The Food and Drug Administration (FDA) has expanded the indication for Kalydeco® (ivacaftor; Vertex) to include treatment of cystic fibrosis in patients 4 months to less than 6 months of age who have at least 1 mutation in the cystic fibrosis transmembrane conductance regulator (CFTR) gene that is responsive to ivacaftor based on clinical and/or in vitro assay data. Previously, the treatment was indicated for patients 6 months and older.
The approval was based on data from a phase 3 open-label safety study (ARRIVAL) that included a cohort of 6 children 4 months to younger than 6 months of age with 1 of 10 mutations in the CFTR gene (G551D, G178R, S549N, S549R, G551S, G1244E, S1251N, S1255P, G1349D or R117H). Findings from the study showed that the safety profile of this cohort was similar to that seen in older children and adults. Following 24 weeks of treatment, the mean absolute change from baseline in sweat chloride (a biomarker) for patients aged 4 months to younger than 6 months (n=3) was -50mmol/L (95% CI, -93.1, -6.9).
“Initiating therapy that treats the underlying cause of cystic fibrosis as early as 4 months of age may have the potential to modify the course of the disease,” said Margaret Rosenfeld, MD, MPH, Seattle Children’s Research Institute and Department of Pediatrics, University of Washington School of Medicine.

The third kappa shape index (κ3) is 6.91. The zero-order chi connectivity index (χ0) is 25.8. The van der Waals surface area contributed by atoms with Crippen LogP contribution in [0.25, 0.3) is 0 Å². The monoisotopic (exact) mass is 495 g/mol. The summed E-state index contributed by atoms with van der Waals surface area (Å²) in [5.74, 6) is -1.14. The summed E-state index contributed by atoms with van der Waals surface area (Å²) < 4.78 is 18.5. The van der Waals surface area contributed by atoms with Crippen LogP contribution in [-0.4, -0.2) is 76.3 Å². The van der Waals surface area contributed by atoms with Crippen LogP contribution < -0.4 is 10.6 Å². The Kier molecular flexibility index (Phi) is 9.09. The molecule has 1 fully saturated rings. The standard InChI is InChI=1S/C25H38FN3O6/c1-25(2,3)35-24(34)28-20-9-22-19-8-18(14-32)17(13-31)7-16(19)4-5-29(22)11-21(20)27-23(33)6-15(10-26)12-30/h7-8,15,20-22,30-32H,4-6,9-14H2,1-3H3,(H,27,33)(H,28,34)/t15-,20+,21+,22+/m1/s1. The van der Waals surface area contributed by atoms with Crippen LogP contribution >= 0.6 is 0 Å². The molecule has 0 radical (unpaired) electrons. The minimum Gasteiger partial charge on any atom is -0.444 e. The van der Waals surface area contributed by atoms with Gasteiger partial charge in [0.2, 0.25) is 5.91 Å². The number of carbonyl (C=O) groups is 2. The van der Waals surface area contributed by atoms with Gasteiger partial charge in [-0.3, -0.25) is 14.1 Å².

Kalydeco, a CFTR potentiator, is available as 150mg tablets for patients 6 years of age and older, and as 25 mg, 50 mg, and 75 mg oral granules for patients aged 4 months to younger than 6 years. The product is not recommended for use in children aged 4 months to younger than 6 months with hepatic impairment and/or taking concomitant moderate or strong CYP3A inhibitors.
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FDA approves Kalydeco® (ivacaftor) as first and only CFTR modulator to treat eligible infants with CF as early as four months of age. https://www.businesswire.com/news/home/20200925005076/en/FDA-Approves-KALYDECO%C2%AE-ivacaftor-as-First-and-Only-CFTR-Modulator-to-Treat-Eligible-Infants-With-CF-as-Early-as-Four-Months-of-Age. Accessed September 25, 2020.
This article originally appeared on MPR